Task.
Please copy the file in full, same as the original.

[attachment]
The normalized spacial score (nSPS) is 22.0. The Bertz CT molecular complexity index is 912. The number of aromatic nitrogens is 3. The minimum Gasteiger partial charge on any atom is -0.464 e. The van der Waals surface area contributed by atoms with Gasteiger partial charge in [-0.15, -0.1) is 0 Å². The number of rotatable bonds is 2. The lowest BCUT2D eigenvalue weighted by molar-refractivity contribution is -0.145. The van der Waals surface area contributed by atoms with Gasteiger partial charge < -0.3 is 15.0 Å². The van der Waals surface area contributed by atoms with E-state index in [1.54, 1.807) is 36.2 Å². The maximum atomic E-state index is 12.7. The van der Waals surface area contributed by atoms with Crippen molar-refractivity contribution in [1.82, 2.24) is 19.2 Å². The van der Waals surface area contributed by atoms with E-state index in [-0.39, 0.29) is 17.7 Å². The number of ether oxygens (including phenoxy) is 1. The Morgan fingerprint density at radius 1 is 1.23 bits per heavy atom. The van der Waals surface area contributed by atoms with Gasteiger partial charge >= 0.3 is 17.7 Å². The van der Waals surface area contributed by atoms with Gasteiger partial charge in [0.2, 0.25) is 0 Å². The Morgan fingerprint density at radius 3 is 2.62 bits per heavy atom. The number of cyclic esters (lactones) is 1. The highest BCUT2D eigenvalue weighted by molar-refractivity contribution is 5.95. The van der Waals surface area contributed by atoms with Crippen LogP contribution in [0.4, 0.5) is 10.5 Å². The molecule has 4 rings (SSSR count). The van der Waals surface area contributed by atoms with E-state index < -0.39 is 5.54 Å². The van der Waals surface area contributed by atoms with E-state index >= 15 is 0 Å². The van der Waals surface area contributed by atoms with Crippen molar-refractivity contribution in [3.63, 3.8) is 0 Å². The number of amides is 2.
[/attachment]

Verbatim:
The normalized spacial score (nSPS) is 22.0. The Bertz CT molecular complexity index is 912. The number of aromatic nitrogens is 3. The minimum Gasteiger partial charge on any atom is -0.464 e. The van der Waals surface area contributed by atoms with Gasteiger partial charge in [-0.15, -0.1) is 0 Å². The number of rotatable bonds is 2. The lowest BCUT2D eigenvalue weighted by molar-refractivity contribution is -0.145. The van der Waals surface area contributed by atoms with Gasteiger partial charge < -0.3 is 15.0 Å². The van der Waals surface area contributed by atoms with E-state index in [1.54, 1.807) is 36.2 Å². The maximum atomic E-state index is 12.7. The van der Waals surface area contributed by atoms with Crippen molar-refractivity contribution in [1.82, 2.24) is 19.2 Å². The van der Waals surface area contributed by atoms with E-state index in [-0.39, 0.29) is 17.7 Å². The number of ether oxygens (including phenoxy) is 1. The Morgan fingerprint density at radius 1 is 1.23 bits per heavy atom. The van der Waals surface area contributed by atoms with Gasteiger partial charge >= 0.3 is 17.7 Å². The van der Waals surface area contributed by atoms with Gasteiger partial charge in [0.2, 0.25) is 0 Å². The Morgan fingerprint density at radius 3 is 2.62 bits per heavy atom. The number of cyclic esters (lactones) is 1. The highest BCUT2D eigenvalue weighted by molar-refractivity contribution is 5.95. The van der Waals surface area contributed by atoms with Crippen LogP contribution in [0.4, 0.5) is 10.5 Å². The molecule has 4 rings (SSSR count). The van der Waals surface area contributed by atoms with E-state index < -0.39 is 5.54 Å². The van der Waals surface area contributed by atoms with E-state index >= 15 is 0 Å². The van der Waals surface area contributed by atoms with Crippen molar-refractivity contribution in [3.63, 3.8) is 0 Å². The number of amides is 2.